What in the world is this? This is fraud, that’s what it is. This is a number that hospitals come up with at the end of the year. It’s a number that supposedly represents the amount of charitable care delivered for which they were not paid. The hospitals report this number to the feds. Then….ready?….they get car dealer like rebates from….ready?….YOU! Yes, that’s right.
“But wait,” you say! “Hospitals are all losing money because they have to see everyone that comes to their emergency room! The uninsured are breaking the backs of our health care system! The hospitals have to charge more for you and me to cover these losses sustained by caring for the uninsured!”
Ahhh. If only that were true. I suppose that’s why there’s a crane in front of every emergency room to build on and expand! The hospitals are actually incentivized to overcharge the uninsured and poor to maximize their take at the end of the year! What?! That’s right. The less you obviously have, the more you will likely be charged. Take a look at the state of Arkansas questionnaire on how to calculate eligibility for the “disproportionate share” program (what I’m calling rebates). To confuse matters further, the “rebates” don’t arrive until the subsequent year (what is called “prospective payment”).
Now, in all fairness, there is some argument amongst the hospitals about all of this. You see, some of the hospitals, although participating in this scam, are angry at some of the others that are taking advantage of the “program.” Some of the hospitals calculate this number differently than the others. While the number is supposed to be the amount of uncompensated charitable care, some are actually using the difference between what they billed and collected…..for everyone receiving care. What? If the hospital charges $100 for an aspirin and insurance only pays them $5 for the aspirin…well, you see, they lost $95. This number then is added to the big tally and the feds (your money and mine) compensate them for this terrible loss. This loss also helps the hospitals maintain the fiction of their not-for-profit status.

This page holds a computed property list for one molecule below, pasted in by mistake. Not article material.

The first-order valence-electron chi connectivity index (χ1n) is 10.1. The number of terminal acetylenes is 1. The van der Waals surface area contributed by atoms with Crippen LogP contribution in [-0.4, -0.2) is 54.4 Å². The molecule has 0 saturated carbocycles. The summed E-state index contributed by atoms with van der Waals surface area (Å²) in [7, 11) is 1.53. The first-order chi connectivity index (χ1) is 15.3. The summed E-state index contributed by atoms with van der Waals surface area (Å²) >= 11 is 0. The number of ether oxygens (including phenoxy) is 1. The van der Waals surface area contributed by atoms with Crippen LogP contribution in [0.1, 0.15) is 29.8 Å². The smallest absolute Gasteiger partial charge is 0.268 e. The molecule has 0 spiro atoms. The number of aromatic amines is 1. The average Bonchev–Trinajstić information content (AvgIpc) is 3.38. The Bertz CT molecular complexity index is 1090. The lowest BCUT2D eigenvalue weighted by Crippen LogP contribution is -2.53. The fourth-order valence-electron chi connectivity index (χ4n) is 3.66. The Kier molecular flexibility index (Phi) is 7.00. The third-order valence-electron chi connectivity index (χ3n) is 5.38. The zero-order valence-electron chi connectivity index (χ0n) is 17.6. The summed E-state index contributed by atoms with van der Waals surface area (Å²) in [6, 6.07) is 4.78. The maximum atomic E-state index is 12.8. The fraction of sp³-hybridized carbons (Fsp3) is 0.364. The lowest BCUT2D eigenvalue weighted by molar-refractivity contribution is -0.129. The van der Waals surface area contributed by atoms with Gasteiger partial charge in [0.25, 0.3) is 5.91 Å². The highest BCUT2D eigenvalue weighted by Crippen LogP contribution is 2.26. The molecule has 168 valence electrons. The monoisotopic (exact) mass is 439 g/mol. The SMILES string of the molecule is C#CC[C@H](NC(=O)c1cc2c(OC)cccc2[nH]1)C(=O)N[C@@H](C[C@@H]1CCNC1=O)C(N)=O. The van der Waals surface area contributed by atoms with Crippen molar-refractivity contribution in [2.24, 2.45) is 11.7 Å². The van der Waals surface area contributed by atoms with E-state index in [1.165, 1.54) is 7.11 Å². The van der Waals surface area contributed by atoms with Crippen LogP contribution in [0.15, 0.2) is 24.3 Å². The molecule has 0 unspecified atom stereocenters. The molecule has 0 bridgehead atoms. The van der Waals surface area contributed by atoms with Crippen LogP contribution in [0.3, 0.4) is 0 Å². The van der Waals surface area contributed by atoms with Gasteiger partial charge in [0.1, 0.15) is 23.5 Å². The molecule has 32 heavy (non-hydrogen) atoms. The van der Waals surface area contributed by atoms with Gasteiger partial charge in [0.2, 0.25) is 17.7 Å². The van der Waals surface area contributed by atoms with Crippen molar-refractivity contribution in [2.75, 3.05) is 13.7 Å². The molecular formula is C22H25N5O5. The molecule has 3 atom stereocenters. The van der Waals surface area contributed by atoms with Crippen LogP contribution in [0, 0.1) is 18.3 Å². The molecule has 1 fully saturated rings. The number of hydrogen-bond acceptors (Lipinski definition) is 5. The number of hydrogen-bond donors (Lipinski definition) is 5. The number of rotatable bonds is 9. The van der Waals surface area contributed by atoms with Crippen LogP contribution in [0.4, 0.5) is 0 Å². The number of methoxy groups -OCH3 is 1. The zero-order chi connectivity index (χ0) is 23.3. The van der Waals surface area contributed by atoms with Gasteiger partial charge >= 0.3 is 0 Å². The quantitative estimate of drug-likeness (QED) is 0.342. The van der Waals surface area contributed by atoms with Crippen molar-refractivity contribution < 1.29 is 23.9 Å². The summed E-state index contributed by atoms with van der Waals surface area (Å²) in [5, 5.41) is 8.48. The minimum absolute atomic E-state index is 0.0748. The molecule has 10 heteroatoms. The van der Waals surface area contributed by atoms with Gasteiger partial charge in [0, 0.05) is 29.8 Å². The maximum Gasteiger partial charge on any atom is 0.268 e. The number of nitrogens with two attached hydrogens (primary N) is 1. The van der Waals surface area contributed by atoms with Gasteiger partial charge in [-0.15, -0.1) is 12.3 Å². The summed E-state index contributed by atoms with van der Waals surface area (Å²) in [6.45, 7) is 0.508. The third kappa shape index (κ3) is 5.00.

The discipline of the free market is absent in so much of medicine. The free market is the medicine that so much of American medicine needs (sorry that came out kind of corny). The idea that more government, not less, will make things better in any way in the delivery of health care is simply idiotic. This example illustrates that, I think.
G. Keith Smith, M.D.